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Publication numberUS3814202 A
Publication typeGrant
Publication dateJun 4, 1974
Filing dateJan 14, 1972
Priority dateJan 20, 1971
Also published asDE2202422A1
Publication numberUS 3814202 A, US 3814202A, US-A-3814202, US3814202 A, US3814202A
InventorsK Blackledge, H Rushton
Original AssigneeBritish Leyland Truck & Bus
Export CitationBiBTeX, EndNote, RefMan
External Links: USPTO, USPTO Assignment, Espacenet
Rack and pinion steering gear
US 3814202 A
Abstract
In a rack and pinion steering unit the rack is formed in two parts and has a spring between the two parts so that the teeth of the rack are urged into engagement with the pinion.
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Claims  available in
Description  (OCR text may contain errors)

I United States Patent [191 Rushton et al.

[ June 4,1974

RACK AND PINION STEERING GEAR Inventors: Harold Rushton, Preston; Keith Blackledge, Longton, both of England British Leyland Truck and Bus Division Limited Filed: Jan. 14, 1972 Appl. N0.: 217,773

Assignee:

Foreign Application Priority Data Jan. 20. 197] Great Britain 2772/71 US. Cl 180/792 R, 74/422, 74/498,

92/136 Int. Cl 362d 5/10 Field of Search ISO/79.2 R; 280/96;

[56] References Cited UNITED STATES PATENTS 3,074.735 l/l963 Ulrich 74/422 X 3.593.593 6/I97l Bradshaw l. 74/498 3.680.443 8/[972 Jcnvcy 92/l36 FOREIGN PATENTS OR APPLICATIONS 735,64l 8/1955 Great Britain KO/79.2 R 930.320 7/1963 Great Britain 74/498 Primary Examiner-David Schonberg Asxistant Examiner.lohn A. Pekar Attorney, Agent, or Firm-Thomas .l. Greer, Jr.

[57] ABSTRACT in a rack and pinion steering unit the rack is formed in two parts and has a spring between the two parts so that the teeth of the rack are urged into engagement with the pinion.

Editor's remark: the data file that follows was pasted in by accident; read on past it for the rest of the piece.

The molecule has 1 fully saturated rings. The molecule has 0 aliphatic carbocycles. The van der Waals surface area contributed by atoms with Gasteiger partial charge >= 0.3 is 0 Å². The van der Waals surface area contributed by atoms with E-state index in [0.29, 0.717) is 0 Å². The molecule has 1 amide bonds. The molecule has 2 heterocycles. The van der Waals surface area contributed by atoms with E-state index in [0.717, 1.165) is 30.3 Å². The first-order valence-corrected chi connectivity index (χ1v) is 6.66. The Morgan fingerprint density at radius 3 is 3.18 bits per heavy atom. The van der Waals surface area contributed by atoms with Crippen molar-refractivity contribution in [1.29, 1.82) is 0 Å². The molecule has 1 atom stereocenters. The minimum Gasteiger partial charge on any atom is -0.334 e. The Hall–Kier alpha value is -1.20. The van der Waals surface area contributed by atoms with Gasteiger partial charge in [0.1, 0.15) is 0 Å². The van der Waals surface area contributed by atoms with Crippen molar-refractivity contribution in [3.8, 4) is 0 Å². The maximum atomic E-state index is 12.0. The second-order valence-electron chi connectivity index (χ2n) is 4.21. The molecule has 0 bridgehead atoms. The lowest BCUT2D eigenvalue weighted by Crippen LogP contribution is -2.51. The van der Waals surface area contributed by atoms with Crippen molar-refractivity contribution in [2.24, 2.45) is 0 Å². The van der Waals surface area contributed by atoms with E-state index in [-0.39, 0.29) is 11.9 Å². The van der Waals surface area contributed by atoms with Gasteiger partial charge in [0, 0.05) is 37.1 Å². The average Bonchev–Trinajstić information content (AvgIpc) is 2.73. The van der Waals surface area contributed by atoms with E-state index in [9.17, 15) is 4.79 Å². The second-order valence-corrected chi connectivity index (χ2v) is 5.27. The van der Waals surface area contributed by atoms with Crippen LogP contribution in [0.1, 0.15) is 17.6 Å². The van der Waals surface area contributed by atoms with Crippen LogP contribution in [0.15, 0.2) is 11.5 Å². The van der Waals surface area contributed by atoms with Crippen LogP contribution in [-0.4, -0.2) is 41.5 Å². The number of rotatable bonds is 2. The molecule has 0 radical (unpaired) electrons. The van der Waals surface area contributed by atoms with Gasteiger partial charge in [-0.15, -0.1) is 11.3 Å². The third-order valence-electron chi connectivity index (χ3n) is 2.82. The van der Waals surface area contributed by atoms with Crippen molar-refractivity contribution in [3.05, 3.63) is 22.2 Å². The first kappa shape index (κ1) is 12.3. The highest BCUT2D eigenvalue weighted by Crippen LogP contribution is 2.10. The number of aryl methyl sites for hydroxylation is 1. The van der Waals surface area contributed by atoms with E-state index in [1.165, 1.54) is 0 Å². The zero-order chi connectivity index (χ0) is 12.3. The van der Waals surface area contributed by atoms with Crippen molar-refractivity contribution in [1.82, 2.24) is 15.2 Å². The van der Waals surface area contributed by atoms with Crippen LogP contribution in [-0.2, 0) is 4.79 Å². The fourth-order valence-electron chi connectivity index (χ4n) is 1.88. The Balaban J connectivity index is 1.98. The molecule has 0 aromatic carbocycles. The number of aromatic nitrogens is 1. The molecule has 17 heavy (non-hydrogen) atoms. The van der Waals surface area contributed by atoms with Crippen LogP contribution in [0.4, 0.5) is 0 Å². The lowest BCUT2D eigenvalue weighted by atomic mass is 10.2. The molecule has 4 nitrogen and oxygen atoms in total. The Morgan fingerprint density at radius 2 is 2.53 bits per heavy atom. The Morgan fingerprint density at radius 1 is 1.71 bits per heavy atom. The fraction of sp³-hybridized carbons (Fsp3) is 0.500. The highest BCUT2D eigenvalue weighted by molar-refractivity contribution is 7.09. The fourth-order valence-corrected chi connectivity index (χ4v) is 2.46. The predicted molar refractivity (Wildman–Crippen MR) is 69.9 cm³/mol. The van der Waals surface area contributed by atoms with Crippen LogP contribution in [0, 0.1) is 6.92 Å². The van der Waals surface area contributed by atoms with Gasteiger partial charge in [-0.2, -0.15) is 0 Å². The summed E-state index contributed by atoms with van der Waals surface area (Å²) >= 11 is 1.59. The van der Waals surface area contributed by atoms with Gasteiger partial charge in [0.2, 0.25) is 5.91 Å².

13 Claims, 5 Drawing Figures PATENTEDJUR 41974 3314;202-

SHEET 2 [IF 4 RACK AND PINION STEERING GEAR The present invention relates to rack and pinion steering gear.

According to the present invention a rack and pinion steering unit is characterised in that:

a. the rack comprises two parts, a toothed member and a carrier member;

b. the toothed member is mounted on and is drivingly connected to the carrier member;

c. the carrier member is movable in a casing by rotation of a pinion member which meshes with the toothed member;

d. resilient means are interposed between the toothed member and the carrier member to urge the toothed member against the pinion in order to reduce the backlash between the toothed member and the pinion.

According to the present invention a rack and pinion steering unit of the kind having means for imparting power assistance to the rack is characterised in that:

a. the rack comprises two parts, a toothed member and a carrier member;

b. the toothed member is mounted on and is drivably connected to the carrier member;

c. the carrier member is movable longitudinally in a casing by rotation of a pinion in mesh with the toothed member;

d. a resilient member is interposed between the toothed member and the carrier member to urge the toothed member against the pinion in order to reduce the backlash between the toothed member and the pinion; and

e. the carrier member carries one or more pistons which divide the casing into at least two chambers into which hydraulic fluid can be introduced to urge the carrier member and hence the toothed member longitudinally of the casing.

According to a first feature of the invention the resilient member comprises a bowed leaf spring. Altematively the resilient member could comprise a coiled spring.